by Pam Martens and Russ Martens, Wall St On Parade:
According to Federal Reserve statistics, as of the end of the first quarter of this year, the U.S. municipal bond market consisted of $3.8 trillion of debt outstanding with retail investors owning 42 percent of the market. Life insurance companies, property and casualty insurers, banks, mutual funds and foreign buyers are also major holders of municipal bonds.
Municipal bonds have performed well as a class over a century of booms and busts. They came through the Great Depression with an extremely low default rate. General obligation municipal bonds (GOs) are backed by the full faith and credit and taxing power of a jurisdiction like a state or county or city and GOs with AAA ratings are typically viewed as second in safety to issues of the U.S. government. Municipal bonds issued to finance a project are classified as revenue bonds and are frequently backed just by the revenues of that project, such as a toll bridge.
U.S. states, counties, cities and school districts issue muni bonds to build schools, roads, bridges and other critical infrastructure needs. Municipal bonds are essential to a vibrant U.S. economy and maintaining modern infrastructure and schools across America.
Heretofore, it has been unthinkable that holders of general obligation municipal bonds could be “wiped out” by edict. But during his visit to Puerto Rico on Tuesday, President Donald Trump was interviewed by Geraldo Rivera of Fox News. The interview was broadcast during the Sean Hannity program Tuesday evening. The president stated the following: (See video clip below.)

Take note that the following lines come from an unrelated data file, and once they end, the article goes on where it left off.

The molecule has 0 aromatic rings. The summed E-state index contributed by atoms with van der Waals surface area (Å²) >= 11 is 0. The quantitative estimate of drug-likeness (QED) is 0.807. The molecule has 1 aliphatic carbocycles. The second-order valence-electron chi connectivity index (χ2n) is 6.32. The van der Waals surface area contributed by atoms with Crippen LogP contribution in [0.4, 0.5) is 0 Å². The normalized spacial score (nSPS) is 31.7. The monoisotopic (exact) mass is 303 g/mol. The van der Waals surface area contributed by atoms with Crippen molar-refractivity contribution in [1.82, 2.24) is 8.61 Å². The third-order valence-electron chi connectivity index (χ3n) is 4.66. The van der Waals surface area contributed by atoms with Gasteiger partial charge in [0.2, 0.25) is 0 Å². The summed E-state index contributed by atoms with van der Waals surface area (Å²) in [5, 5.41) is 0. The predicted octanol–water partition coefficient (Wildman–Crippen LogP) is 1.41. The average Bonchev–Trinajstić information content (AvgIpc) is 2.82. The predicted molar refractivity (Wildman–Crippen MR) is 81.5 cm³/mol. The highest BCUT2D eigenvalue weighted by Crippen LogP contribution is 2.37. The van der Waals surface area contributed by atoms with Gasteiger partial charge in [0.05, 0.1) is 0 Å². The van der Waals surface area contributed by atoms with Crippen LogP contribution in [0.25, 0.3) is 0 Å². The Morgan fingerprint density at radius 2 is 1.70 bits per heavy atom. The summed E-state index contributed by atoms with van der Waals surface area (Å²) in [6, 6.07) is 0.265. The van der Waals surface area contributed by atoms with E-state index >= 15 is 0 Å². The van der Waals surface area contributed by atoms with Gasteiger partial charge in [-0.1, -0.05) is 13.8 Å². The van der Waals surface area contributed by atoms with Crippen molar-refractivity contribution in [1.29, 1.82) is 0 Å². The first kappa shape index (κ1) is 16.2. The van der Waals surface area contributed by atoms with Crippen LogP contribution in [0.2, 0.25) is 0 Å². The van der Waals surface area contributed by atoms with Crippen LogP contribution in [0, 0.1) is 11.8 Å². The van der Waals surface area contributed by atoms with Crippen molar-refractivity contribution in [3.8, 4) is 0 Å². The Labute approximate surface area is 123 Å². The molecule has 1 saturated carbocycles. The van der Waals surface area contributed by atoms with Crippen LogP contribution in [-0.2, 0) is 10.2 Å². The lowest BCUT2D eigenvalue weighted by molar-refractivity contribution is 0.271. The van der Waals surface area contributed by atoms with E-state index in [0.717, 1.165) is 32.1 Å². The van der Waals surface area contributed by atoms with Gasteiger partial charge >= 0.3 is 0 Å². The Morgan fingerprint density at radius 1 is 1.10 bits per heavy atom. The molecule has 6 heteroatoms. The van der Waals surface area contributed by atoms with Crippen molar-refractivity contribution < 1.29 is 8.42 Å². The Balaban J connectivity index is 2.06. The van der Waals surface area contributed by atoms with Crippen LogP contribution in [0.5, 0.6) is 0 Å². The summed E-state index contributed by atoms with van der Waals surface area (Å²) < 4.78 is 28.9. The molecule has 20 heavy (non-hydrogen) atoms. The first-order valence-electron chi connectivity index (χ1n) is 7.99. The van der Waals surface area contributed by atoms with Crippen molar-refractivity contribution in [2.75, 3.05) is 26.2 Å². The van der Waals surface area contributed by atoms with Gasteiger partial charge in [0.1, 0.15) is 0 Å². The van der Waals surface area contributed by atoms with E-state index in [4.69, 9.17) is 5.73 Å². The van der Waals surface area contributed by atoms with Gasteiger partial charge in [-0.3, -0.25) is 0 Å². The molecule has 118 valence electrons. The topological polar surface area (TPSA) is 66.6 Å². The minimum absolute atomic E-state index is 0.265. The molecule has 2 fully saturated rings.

“You know they owe a lot of money to your friends on Wall Street. We’re gonna have to wipe that out. That’s gonna have to be — you know, you can say goodbye to that. I don’t know if it’s Goldman Sachs but whoever it is, you can wave good-bye to that.”
Puerto Rico is in the midst of a bankruptcy proceeding in Federal Court and is under the supervision of a Federal oversight board. In this situation, it is unprecedented for a sitting president to effectively declare his plan to wipe out its creditors’ claims — off the cuff on a cable news show.
Of particular note, it is not just Wall Street banks who own Puerto Rico debt. As we reported yesterday, mom and pop retail investors are exposed to billions of dollars of potential losses through their holdings of Puerto Rico municipal bonds in Oppenheimer and Franklin tax-free mutual funds, as well as other mutual funds and direct holdings of the muni bonds.
Trump’s comments were immediately felt in the market yesterday with some Puerto Rico GOs plunging to as little as 38 cents on the dollar.
Bankruptcy lawyers are now scratching their heads as to just how the President would be in a position to “wipe out” municipal bond debt. Should such an unprecedented action be attempted, it could undermine confidence in the municipal bond market, thus raising the interest rate needed on new issues to attract future muni bond buyers. This would add an additional burden to already struggling states and municipalities across America. U.S. cities prone to hurricanes and flooding might find it prohibitively costly to issue new muni bonds.
The President has yet to comprehend that his words matter – to the markets and to the lives of average Americans who cannot alternate their lodgings between the White House, a golf resort in New Jersey, a luxury tower in Manhattan or a mansion in Palm Beach.
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